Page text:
Tikkun Magazine, November/December 2007

A Zionist Changes His Mind

A Conversation with Avrum Burg

TIKKUN: IN THE PAST FOUR months you've caused a sensation in Israel by saying that the religious dimension of Israel is on a collision course with the democratic dimension, and that you cannot accept the genetic definition of who is a Jew—that Israel must go beyond the current Orthodox-dictated law of return. That severely criticizes existing conceptions of Zionism. Could you tell us a little bit about the transformation that's taken place in your consciousness from the time you were the leader of the most significant Zionist organization in the world, the Sochnut, The Jewish Agency, and then Chair of Knesset, to the present moment in which you've expressed some doubts about the Zionist vision.

BURG: I prefer the term evolution. It has been a kind of a process: a link, which leads to a link, which eventually creates a chain. The circumstances of people's lives are very dynamic. What happens today is nothing similar to what will happen tomorrow, and ten years ago has nothing to do with ten years ahead. The only place where people are so fixed about non-transformation is in public life. In your personal life you can change five wives during a lifetime. In your work life you can change twenty jobs. In your consumer life, you can change from one product to another in no time. It's only in politics where there is an expectation that you stay the same from when you're two years old to when you're 100 years old.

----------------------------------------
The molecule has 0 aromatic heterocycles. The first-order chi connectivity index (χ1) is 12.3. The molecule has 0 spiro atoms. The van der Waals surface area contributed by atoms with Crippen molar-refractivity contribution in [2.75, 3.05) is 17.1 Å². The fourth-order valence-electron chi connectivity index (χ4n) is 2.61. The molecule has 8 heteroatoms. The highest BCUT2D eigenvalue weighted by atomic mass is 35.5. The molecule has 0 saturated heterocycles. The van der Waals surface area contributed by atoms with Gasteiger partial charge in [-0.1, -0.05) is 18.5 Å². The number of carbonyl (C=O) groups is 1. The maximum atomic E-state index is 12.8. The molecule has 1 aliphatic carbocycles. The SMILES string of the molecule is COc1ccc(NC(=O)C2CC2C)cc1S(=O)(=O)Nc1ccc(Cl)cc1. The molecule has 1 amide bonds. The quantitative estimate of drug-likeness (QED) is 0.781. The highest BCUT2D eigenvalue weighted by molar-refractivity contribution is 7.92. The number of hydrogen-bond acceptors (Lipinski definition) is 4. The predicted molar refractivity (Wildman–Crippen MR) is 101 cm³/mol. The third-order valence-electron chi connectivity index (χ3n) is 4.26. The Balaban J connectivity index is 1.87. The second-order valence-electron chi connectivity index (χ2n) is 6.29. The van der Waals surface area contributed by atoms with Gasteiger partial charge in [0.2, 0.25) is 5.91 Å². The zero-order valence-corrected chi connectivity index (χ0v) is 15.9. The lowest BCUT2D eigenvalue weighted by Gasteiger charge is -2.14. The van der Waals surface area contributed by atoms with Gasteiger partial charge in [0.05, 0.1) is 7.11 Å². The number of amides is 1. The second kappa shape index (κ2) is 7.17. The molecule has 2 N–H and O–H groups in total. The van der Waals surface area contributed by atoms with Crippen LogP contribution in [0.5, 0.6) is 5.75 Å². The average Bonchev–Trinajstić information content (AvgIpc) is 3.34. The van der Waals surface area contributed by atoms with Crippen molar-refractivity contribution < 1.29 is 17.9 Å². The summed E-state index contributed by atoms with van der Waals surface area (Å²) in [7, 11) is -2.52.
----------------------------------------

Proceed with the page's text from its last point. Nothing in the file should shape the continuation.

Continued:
When I first started in political life, kind of sailing out into the public arena, I had two sails and one wind. One sail was the issue of peace, mainly the immorality of the Occupation, the malignant expressions of the no peace situation, and the other was a permanent core drive for a wall of separation between Knesset and Bet Ha Knesset (politics and synagogue). These were the two sails of mine and the one wind was Isaiah Leibowitz [Ed. note: the leading religious dove who spoke at the Tikkun conference in Israel, 1991]. And I had a feeling that this was the tail wind. This was what enabled me to fly high and to fly fast and be very accurate about my messages. So that was twenty five, thirty years ago. 

Now when I looked at the situation three, four, five years ago I said to myself, "Avram, if you're honest with yourself there is no wind anymore and your cores have failed." Israel today is a state with no prophecy. There is no peace vision, no justice vision; there is no Jewish vision for the Land of Israel. There is just a very ordinary focus on survival for the sake of survival, continuation for the sake of continuity. The higher call of Jewish history simply expired. And it's impossible, spiritually and psychologically, for me to be in public life without a higher calling.